The one miracle that the film does portray is the healing of the blind man from Mark 8:22-25. It's this single miracle that persuades people to follow him and proclaim him the messiah. But the film suggests that Jesus does not perform a miracle at all. The blind man is in fact a fraud, seemingly pretending he is blind to make his appeal for money more compelling. Jesus sees through it and so spits in his face. The man momentarily gives himself away, and before he can cover it up, the disciples have declared a miracle and the crowd joins in. There are shades of "penny for an ex-leper" here. It's an intriguing reinterpretation of an odd text - after all, why does Jesus spit in the man's face - but if this was Jesus' sole miracle (and we later see him fail to bring Bartholomew back to life), it again raises the question of why anyone really found Jesus worth following.

    There are two main asides from the time Jesus spends with his disciples. The first is the role of the zealot movement. They are seen as very prominent in Jerusalem and around, and there's an uneasy relationship between them and the followers of Jesus. In a key scene the two groups meet and Jesus lays out his agenda of peaceful revolution as opposed to violent overthrow. The result is a plan to have Jesus ride into Jerusalem on a donkey and then disappear to avoid capture by the Romans, reappearing in the temple shortly afterwards to re-take the city peacefully by sheer numbers alone. Recent situations in the Middle East at the moment come to mind as we have seen attempts at a similar peaceful movements result in varying degrees of success. There are certainly echoes of 1961's King of Kings whether intentional or not.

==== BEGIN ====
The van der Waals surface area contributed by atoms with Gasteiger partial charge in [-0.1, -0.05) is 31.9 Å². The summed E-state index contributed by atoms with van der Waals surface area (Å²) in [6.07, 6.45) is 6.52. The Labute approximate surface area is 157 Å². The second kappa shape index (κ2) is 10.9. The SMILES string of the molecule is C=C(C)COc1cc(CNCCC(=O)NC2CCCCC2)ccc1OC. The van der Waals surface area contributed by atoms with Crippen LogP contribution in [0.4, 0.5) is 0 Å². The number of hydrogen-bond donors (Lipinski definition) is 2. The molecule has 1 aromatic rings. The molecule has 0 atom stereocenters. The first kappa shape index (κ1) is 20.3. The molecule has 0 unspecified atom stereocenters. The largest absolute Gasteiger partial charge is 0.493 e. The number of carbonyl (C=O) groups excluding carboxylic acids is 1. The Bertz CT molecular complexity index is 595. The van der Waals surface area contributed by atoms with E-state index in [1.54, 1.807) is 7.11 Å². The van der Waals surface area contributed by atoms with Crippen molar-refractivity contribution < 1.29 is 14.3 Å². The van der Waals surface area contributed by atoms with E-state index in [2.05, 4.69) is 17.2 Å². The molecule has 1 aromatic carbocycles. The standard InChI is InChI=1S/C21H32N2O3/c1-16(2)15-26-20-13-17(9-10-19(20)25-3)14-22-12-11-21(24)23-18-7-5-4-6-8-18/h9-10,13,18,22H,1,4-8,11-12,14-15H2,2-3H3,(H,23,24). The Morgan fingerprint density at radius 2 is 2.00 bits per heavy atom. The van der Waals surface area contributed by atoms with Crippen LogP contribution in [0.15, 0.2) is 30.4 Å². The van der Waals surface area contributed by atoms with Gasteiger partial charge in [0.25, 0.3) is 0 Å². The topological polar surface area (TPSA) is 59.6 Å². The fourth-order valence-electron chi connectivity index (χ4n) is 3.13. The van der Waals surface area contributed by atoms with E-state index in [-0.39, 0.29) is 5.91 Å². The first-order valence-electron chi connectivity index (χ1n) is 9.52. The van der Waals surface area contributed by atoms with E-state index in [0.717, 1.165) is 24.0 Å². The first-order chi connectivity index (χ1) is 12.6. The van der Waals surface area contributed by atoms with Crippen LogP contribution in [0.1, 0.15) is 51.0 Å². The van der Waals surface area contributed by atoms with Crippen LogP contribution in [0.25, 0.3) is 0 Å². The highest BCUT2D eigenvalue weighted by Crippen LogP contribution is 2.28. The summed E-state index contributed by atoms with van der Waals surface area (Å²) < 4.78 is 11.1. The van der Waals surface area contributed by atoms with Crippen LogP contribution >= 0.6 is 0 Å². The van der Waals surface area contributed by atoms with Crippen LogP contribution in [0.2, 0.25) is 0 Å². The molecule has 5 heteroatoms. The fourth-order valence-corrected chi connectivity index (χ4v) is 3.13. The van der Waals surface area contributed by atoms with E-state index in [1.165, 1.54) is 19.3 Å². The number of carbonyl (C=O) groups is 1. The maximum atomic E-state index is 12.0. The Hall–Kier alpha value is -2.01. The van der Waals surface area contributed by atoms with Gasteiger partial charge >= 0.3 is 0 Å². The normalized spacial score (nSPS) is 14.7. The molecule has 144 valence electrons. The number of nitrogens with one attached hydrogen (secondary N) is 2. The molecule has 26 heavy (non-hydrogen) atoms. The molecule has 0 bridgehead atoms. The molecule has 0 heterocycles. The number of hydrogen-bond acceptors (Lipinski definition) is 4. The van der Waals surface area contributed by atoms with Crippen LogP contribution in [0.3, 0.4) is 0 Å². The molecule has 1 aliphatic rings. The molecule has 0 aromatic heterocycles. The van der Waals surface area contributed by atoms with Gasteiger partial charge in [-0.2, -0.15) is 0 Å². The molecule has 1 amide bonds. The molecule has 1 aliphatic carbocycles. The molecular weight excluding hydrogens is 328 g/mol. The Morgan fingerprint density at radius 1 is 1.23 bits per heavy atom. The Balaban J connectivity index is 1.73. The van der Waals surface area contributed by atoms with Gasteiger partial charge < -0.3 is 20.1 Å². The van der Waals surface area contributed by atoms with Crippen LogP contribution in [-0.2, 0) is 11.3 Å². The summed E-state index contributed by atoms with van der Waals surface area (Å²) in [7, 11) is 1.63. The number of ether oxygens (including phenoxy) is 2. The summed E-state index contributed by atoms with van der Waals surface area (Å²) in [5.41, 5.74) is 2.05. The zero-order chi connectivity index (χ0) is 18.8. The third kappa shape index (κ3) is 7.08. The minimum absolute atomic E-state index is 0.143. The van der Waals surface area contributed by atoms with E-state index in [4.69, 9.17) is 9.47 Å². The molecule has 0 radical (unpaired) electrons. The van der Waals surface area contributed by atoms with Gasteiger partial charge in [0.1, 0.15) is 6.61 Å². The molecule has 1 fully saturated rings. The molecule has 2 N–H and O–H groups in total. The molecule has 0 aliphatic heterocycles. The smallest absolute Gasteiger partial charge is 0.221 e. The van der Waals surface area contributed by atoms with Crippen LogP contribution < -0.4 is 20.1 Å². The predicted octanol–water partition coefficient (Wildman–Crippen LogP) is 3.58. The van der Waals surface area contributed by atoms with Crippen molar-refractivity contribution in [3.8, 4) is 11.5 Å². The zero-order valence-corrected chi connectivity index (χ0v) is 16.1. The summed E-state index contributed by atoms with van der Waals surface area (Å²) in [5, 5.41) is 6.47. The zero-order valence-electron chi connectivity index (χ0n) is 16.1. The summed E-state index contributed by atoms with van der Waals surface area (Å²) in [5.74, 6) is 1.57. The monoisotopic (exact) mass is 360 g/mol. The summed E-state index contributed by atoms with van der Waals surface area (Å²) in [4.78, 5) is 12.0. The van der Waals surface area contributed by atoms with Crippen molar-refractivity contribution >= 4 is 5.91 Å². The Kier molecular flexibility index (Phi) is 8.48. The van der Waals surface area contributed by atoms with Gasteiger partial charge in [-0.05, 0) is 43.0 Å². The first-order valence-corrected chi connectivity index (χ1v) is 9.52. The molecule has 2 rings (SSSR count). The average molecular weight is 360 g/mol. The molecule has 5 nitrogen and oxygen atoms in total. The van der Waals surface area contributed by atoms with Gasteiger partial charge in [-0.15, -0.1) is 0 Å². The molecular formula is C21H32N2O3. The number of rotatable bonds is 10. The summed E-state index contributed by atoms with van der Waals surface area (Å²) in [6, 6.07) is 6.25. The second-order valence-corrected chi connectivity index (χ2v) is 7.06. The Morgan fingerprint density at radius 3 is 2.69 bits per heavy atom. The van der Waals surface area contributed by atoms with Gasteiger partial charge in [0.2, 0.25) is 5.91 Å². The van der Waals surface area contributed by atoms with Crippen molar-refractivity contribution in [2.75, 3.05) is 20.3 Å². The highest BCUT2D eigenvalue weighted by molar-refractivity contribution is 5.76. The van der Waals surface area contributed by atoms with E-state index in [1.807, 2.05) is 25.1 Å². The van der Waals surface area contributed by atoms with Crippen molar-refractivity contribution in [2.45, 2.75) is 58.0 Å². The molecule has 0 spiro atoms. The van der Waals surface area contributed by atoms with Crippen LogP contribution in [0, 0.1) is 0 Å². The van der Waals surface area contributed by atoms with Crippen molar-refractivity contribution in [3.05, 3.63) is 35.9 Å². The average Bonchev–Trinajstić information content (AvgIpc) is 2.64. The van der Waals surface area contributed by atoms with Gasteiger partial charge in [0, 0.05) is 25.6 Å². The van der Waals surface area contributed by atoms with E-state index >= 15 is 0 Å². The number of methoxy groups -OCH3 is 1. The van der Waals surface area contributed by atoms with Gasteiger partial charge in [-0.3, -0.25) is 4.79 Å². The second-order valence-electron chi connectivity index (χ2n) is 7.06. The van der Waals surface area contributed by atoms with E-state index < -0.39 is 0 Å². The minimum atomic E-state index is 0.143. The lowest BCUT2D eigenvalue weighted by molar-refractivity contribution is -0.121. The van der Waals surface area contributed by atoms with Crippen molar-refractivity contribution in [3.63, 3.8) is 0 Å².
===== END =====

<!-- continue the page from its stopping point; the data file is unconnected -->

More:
The other aside is the story from the perspective of the authorities. Donald Pleasance's role as Pilate is particularly to the fore, and its clear he is pulling all the strings, shown scheming with Herod, Caiaphas and his own soldiers. There's also a good deal of screen time given over to Caiaphas, reminiscent of BBC's The Passion. Caiaphas is hated by the zealots who mock him as corrupt, and pushed about by Pilate. Hugh Griffith's portrayal of Caiaphas taps into numerous aspects of the worst of Jewish stereotypes over the centuries and so its hard to sympathise with him. Yet, surprisingly, the body he convenes to hear Yeshua's case find "no cause" for a charge of blasphemy, and returns him to Pilate to see if he can get him under Roman law.

    At the end of the film there is a lengthy note, the first part of which is as follows:
    Yeshua of Nazareth died with his faith undimmed. Those who shared his faith were convinced that death could not hold him, and that he had gone to God until the day when the prophecies would finally be fulfilled.


    Sunday, May 08, 2011

    Biblical Studies Carnival: Apr. 2011

    Photo by Tim Parkinson, used under a Creative Commons Licence

    Where does the time go? It barely seems like a fortnight since I realised I was late posting the last Biblical Studies carnival and now here I am being late posting this one.

    Anyway Jim Linville has done a great job with April's Biblical Studies Carnival, adding a generous (and most welcome) dash of his typically irreverent humour, not to mention so many links that it could possibly take more than a month to read. Towards the end - where he finally gets onto what is really, lets face it, the most important stuff - there are a couple of extra links to reviews on last month's BBC series The Bible's Buried Secrets.


    Wednesday, May 04, 2011

    Some Obscure Paul Films

    Recently I've come across a number of lesser-known films about St. Paul so I thought I'd post a few bits and pieces about them here.

    The first is Damascus (pictured above). It's a docudrama made in 2008 as part of a collaboration between Agape 4 Media (the team who distribute the Jesus film), Youth Arise and one or two others as part of the Pope's Year of St. Paul. It's shot in and around Damacus itself and uses actors from the region and at some point I should hopefully get around to reviewing it.